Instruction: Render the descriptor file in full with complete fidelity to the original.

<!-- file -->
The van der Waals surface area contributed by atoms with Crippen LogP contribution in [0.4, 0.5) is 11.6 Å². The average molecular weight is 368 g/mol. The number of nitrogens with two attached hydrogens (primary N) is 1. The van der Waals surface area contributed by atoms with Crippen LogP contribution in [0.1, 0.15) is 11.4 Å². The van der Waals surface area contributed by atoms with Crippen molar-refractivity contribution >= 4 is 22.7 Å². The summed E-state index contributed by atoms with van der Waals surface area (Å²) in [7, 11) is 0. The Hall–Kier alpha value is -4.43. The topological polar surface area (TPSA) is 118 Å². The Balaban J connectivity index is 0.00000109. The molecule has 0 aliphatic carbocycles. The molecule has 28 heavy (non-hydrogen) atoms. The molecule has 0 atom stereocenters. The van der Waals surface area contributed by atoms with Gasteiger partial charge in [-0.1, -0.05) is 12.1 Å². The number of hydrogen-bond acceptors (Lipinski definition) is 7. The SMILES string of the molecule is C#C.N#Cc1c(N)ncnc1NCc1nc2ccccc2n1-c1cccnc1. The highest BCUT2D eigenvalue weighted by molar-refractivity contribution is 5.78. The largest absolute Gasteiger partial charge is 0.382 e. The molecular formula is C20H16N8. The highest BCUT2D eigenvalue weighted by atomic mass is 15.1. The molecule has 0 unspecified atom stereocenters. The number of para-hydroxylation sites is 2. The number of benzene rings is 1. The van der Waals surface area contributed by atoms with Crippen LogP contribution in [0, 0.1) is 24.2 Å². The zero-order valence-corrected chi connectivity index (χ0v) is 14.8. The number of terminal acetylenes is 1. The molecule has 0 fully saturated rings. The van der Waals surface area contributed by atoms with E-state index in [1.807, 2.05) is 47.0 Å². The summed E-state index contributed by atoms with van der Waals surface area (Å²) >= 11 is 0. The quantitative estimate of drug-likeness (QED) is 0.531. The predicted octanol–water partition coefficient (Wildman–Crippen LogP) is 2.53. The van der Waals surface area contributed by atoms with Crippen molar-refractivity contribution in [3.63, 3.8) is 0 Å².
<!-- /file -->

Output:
The van der Waals surface area contributed by atoms with Crippen LogP contribution in [0.4, 0.5) is 11.6 Å². The average molecular weight is 368 g/mol. The number of nitrogens with two attached hydrogens (primary N) is 1. The van der Waals surface area contributed by atoms with Crippen LogP contribution in [0.1, 0.15) is 11.4 Å². The van der Waals surface area contributed by atoms with Crippen molar-refractivity contribution >= 4 is 22.7 Å². The summed E-state index contributed by atoms with van der Waals surface area (Å²) in [7, 11) is 0. The Hall–Kier alpha value is -4.43. The topological polar surface area (TPSA) is 118 Å². The Balaban J connectivity index is 0.00000109. The molecule has 0 aliphatic carbocycles. The molecule has 28 heavy (non-hydrogen) atoms. The molecule has 0 atom stereocenters. The van der Waals surface area contributed by atoms with Gasteiger partial charge in [-0.1, -0.05) is 12.1 Å². The number of hydrogen-bond acceptors (Lipinski definition) is 7. The SMILES string of the molecule is C#C.N#Cc1c(N)ncnc1NCc1nc2ccccc2n1-c1cccnc1. The highest BCUT2D eigenvalue weighted by molar-refractivity contribution is 5.78. The largest absolute Gasteiger partial charge is 0.382 e. The molecular formula is C20H16N8. The highest BCUT2D eigenvalue weighted by atomic mass is 15.1. The molecule has 0 unspecified atom stereocenters. The number of para-hydroxylation sites is 2. The number of benzene rings is 1. The van der Waals surface area contributed by atoms with Crippen LogP contribution in [0, 0.1) is 24.2 Å². The zero-order valence-corrected chi connectivity index (χ0v) is 14.8. The number of terminal acetylenes is 1. The molecule has 0 fully saturated rings. The van der Waals surface area contributed by atoms with E-state index in [1.807, 2.05) is 47.0 Å². The summed E-state index contributed by atoms with van der Waals surface area (Å²) >= 11 is 0. The quantitative estimate of drug-likeness (QED) is 0.531. The predicted octanol–water partition coefficient (Wildman–Crippen LogP) is 2.53. The van der Waals surface area contributed by atoms with Crippen molar-refractivity contribution in [3.63, 3.8) is 0 Å².